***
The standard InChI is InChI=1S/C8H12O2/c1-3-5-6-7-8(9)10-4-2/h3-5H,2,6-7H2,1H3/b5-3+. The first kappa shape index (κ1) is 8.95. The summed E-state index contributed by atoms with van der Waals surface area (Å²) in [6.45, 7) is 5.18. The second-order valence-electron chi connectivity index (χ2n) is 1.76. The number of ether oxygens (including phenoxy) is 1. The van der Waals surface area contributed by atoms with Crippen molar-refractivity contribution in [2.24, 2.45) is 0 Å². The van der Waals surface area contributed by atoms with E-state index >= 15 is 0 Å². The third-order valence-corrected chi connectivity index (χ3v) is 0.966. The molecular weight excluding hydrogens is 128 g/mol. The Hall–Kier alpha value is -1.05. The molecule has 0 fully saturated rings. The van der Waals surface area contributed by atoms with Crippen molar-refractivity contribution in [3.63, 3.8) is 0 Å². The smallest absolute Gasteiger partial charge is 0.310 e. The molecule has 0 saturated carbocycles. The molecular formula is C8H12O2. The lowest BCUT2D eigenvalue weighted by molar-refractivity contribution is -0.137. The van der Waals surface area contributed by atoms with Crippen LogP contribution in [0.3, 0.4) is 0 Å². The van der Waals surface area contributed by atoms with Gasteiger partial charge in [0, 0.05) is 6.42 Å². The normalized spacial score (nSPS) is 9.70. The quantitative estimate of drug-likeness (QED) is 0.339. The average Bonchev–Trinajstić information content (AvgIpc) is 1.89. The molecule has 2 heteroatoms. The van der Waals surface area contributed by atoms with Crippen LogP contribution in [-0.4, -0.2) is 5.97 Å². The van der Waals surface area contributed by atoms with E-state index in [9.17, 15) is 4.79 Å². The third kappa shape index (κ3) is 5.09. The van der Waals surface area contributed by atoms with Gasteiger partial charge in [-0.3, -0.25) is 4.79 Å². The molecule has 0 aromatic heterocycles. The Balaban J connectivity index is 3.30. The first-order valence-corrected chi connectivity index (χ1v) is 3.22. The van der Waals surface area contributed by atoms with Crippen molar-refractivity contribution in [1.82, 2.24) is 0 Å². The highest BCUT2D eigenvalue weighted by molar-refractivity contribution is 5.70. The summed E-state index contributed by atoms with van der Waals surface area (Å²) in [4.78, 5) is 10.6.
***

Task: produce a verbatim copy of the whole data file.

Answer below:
The standard InChI is InChI=1S/C8H12O2/c1-3-5-6-7-8(9)10-4-2/h3-5H,2,6-7H2,1H3/b5-3+. The first kappa shape index (κ1) is 8.95. The summed E-state index contributed by atoms with van der Waals surface area (Å²) in [6.45, 7) is 5.18. The second-order valence-electron chi connectivity index (χ2n) is 1.76. The number of ether oxygens (including phenoxy) is 1. The van der Waals surface area contributed by atoms with Crippen molar-refractivity contribution in [2.24, 2.45) is 0 Å². The van der Waals surface area contributed by atoms with E-state index >= 15 is 0 Å². The third-order valence-corrected chi connectivity index (χ3v) is 0.966. The molecular weight excluding hydrogens is 128 g/mol. The Hall–Kier alpha value is -1.05. The molecule has 0 fully saturated rings. The van der Waals surface area contributed by atoms with Crippen molar-refractivity contribution in [3.63, 3.8) is 0 Å². The smallest absolute Gasteiger partial charge is 0.310 e. The molecule has 0 saturated carbocycles. The molecular formula is C8H12O2. The lowest BCUT2D eigenvalue weighted by molar-refractivity contribution is -0.137. The van der Waals surface area contributed by atoms with Crippen LogP contribution in [0.3, 0.4) is 0 Å². The van der Waals surface area contributed by atoms with Gasteiger partial charge in [0, 0.05) is 6.42 Å². The normalized spacial score (nSPS) is 9.70. The quantitative estimate of drug-likeness (QED) is 0.339. The average Bonchev–Trinajstić information content (AvgIpc) is 1.89. The molecule has 2 heteroatoms. The van der Waals surface area contributed by atoms with Crippen LogP contribution in [-0.4, -0.2) is 5.97 Å². The van der Waals surface area contributed by atoms with E-state index in [9.17, 15) is 4.79 Å². The third kappa shape index (κ3) is 5.09. The van der Waals surface area contributed by atoms with Gasteiger partial charge in [-0.3, -0.25) is 4.79 Å². The molecule has 0 aromatic heterocycles. The Balaban J connectivity index is 3.30. The first-order valence-corrected chi connectivity index (χ1v) is 3.22. The van der Waals surface area contributed by atoms with Crippen molar-refractivity contribution in [1.82, 2.24) is 0 Å². The highest BCUT2D eigenvalue weighted by molar-refractivity contribution is 5.70. The summed E-state index contributed by atoms with van der Waals surface area (Å²) in [4.78, 5) is 10.6.